Anna Maria Hong is a lyrical spellcaster enticing the reader to spiral down the rabbit hole of her extraordinary mind. Whether she’s composing coiling sonnets, or writing about termites and vultures for her next collection Fablesque, or acting as heir to the late, great Angela Carter and crafting a revisionist, feminist fairytale of “Hansel and Gretel,” Hong is a writer of vision and rupture. In her book Age of Glass, which took 14 years to create, she refashions the sonnet, weirding it up, unfastening it from drained constraints when necessary, until her sonnets are “pulsing the next iteration.” And, in her previously mentioned forthcoming book Fablesque from Tupelo Press, her poems continue to radiate rage and agency as well as wit and a remarkable sense of the symphonic. Presented here in her poem “Ouranus” (the Greek god who fathered the one-eyed giants/ Kyklopes , the hundred-handed giants/Hekatonkheires, and the god of time/Kronos, who is referenced in the poem), Hong demonstrates her deft and dense sonic latticework as she fluidly pivots from rhyme to rhyme: “progression / cast as patricide / the past at last / perfected: cut / and met by that primordial wet net.” In Hong’s mythic unfurlings, not only can you hear the music, you can feel the bite marks of measure and time.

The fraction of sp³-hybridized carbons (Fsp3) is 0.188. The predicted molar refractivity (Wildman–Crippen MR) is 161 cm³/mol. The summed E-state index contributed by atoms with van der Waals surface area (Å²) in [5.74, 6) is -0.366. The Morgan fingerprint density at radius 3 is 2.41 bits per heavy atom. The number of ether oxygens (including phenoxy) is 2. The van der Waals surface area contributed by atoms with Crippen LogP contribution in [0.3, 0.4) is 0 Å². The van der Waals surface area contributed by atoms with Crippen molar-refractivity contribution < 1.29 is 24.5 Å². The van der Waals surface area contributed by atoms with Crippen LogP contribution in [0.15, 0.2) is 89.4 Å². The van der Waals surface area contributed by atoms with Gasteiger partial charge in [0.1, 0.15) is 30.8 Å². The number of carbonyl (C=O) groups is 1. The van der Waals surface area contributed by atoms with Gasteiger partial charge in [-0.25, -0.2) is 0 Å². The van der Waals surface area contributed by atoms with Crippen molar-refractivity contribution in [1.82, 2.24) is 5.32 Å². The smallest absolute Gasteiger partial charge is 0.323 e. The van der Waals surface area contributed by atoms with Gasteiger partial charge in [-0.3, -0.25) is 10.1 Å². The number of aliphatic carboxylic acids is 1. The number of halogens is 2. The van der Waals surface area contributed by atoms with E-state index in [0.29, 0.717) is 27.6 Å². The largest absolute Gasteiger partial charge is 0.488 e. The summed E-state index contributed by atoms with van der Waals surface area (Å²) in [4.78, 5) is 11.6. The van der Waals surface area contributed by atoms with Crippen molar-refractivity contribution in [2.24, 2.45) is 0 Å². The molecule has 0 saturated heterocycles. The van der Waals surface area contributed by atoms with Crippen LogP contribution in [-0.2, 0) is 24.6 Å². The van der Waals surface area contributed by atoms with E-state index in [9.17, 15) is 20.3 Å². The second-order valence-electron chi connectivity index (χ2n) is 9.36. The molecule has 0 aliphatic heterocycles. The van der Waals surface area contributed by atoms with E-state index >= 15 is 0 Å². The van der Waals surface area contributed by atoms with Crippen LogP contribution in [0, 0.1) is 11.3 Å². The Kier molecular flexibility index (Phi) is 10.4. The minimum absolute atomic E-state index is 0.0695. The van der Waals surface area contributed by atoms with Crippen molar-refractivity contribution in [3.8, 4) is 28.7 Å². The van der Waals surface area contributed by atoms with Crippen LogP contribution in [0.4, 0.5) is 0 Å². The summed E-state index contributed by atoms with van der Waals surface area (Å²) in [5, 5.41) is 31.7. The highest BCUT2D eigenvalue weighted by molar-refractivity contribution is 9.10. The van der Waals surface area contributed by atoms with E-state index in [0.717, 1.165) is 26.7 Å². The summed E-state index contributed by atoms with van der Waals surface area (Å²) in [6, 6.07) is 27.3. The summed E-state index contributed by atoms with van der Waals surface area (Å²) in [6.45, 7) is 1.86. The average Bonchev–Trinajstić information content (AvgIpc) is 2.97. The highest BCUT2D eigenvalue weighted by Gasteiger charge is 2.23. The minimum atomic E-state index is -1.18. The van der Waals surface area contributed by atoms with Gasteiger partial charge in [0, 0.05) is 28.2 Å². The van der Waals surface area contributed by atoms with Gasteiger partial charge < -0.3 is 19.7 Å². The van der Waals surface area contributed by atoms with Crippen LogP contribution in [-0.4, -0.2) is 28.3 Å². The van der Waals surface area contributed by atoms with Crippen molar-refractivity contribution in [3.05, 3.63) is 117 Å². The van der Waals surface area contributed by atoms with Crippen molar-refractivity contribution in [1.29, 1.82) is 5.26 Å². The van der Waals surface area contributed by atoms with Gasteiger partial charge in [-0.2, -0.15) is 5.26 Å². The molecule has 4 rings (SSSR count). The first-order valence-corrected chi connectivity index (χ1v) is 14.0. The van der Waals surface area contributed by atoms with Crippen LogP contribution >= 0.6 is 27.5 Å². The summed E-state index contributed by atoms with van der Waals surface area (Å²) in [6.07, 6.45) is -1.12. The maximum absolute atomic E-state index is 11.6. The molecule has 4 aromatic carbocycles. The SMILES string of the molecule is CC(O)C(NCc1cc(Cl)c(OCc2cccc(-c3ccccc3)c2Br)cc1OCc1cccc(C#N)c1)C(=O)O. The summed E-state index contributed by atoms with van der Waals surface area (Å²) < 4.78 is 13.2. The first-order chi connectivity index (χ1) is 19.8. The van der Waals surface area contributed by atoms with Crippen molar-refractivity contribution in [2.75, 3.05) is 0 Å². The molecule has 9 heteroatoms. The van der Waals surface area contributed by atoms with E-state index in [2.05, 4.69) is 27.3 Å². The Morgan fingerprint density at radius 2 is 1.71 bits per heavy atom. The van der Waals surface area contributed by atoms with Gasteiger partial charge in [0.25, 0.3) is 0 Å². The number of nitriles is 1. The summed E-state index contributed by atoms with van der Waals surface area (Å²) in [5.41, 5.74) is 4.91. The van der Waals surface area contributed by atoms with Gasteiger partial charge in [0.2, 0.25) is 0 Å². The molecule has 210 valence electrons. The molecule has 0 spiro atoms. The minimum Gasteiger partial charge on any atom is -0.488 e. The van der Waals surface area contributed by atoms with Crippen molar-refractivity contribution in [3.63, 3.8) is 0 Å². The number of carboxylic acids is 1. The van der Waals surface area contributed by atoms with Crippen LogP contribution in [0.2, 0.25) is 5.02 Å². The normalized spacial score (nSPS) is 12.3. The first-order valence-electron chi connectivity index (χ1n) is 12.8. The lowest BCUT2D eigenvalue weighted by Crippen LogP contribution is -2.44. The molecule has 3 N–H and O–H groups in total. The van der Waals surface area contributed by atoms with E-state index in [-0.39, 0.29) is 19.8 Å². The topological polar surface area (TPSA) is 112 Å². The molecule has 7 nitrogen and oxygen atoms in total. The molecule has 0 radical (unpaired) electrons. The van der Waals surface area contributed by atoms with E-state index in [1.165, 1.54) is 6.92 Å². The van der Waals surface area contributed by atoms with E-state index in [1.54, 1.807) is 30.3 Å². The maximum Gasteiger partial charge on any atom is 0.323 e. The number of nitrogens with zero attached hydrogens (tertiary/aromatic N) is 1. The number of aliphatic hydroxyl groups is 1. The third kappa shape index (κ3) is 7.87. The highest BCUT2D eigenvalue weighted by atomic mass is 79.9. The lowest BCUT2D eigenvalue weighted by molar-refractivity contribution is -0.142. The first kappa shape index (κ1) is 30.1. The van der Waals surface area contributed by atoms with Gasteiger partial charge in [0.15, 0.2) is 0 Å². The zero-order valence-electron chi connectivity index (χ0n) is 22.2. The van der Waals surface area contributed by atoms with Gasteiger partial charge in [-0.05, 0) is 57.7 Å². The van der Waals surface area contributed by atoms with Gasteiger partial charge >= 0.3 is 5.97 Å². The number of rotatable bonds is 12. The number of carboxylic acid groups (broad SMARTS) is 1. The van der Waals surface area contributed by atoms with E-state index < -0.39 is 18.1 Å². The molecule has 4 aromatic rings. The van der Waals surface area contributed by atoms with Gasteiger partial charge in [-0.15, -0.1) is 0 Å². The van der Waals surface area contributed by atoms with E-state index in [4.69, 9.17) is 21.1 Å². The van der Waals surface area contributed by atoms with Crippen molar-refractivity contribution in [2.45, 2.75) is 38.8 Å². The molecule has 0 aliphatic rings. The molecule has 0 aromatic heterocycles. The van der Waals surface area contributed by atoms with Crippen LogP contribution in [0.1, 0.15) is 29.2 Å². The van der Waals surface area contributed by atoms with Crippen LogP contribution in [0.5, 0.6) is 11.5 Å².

Read “Ouranus” by Anna Maria Hong >>